The next instance we have of a notable evasion of Yama is the case of a real devotee of Shiva. Markandeya, not the famous Hindu sage of the same name, was an ardent devotee of Shiva. He lay by the lingam all day worshipping and praying. Unfortunately Markandeya's life span, as written in Yama's Book of Destiny, was only a few years. When that time ended Yama sent his attendants up to get Markandeya but they, seeing the faithful man worshipping at the lingam, dared not touch him. They went back. Yama was inexorable in his resolve this time to get his victim and himself came up and tried to pry Markandeya away from the lingam to which he was then clinging. When Yama found that he could not get his victim to release the lingam he gathered his noose and flung it over both Markandeya and the lingam and started to drag them down to Kalichi. Shiva became aware of what was going on and became incensed at Yama's effrontery. He came down from Kailash, His abode, and kicked Yama to death. Markandeya was saved. All living creatures heaved a sigh of relief at this. With Yama himself dead there was no dying now. Everyone became immortal. But this was not to be. Soon the living places became so crowded that living itself became a hellish experience. Besides, with no fear of dying, everyone began to do just what he or she pleased. There was now no sense of right and wrong and no sin and virtue. So the gods got together and implored Shiva to restore Yama to life and to his grisly duties. This was done and everyone everywhere again had to go about cautiously, with the names of the Triad constantly at their lips to ward off Yama just in case their life span was over.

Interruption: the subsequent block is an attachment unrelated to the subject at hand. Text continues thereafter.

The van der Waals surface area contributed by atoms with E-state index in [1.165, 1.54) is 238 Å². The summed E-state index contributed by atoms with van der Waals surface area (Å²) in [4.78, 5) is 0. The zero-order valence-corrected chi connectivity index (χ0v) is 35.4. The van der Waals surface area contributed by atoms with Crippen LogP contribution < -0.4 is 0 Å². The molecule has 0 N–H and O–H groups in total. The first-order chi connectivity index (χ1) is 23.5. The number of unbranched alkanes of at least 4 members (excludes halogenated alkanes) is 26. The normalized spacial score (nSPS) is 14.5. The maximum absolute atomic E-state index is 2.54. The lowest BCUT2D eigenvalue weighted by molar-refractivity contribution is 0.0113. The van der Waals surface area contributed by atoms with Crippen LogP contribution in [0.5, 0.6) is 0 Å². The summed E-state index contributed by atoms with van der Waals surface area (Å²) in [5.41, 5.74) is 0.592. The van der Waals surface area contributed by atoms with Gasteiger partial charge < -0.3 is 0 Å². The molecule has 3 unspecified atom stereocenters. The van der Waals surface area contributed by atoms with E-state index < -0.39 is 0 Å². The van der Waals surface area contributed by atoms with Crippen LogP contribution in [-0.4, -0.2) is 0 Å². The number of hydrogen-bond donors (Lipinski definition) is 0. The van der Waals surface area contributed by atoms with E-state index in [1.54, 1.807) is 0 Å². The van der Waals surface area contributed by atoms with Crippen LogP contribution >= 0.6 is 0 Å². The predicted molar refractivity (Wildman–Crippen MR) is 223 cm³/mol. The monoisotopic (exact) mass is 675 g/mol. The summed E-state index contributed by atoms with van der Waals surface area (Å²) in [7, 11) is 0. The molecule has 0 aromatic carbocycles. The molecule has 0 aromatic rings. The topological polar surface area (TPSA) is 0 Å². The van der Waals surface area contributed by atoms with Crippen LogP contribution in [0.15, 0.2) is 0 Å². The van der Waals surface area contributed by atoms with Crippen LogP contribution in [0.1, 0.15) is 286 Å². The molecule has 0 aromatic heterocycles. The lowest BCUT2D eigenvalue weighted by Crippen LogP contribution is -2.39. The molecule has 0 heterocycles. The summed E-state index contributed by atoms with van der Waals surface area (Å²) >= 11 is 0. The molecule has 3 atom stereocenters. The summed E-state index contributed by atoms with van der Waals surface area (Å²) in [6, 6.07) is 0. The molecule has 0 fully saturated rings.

Yama is depicted as a man with dark green skin, wearing blood-red robes and with coppery eyes staring out of his grisly face. He rides his buffalo when he is traveling and he takes his mace and noose everywhere just in case there is an emergency and someone has to be cut off in the midst of his or her life.

From: here
Also See:
Naraka (Hinduism)
Short article
More info
Himalayan Art: Subject: Hell, Yama, Lord of Death
Short article
RigVeda Hymn
Info, with a few epithets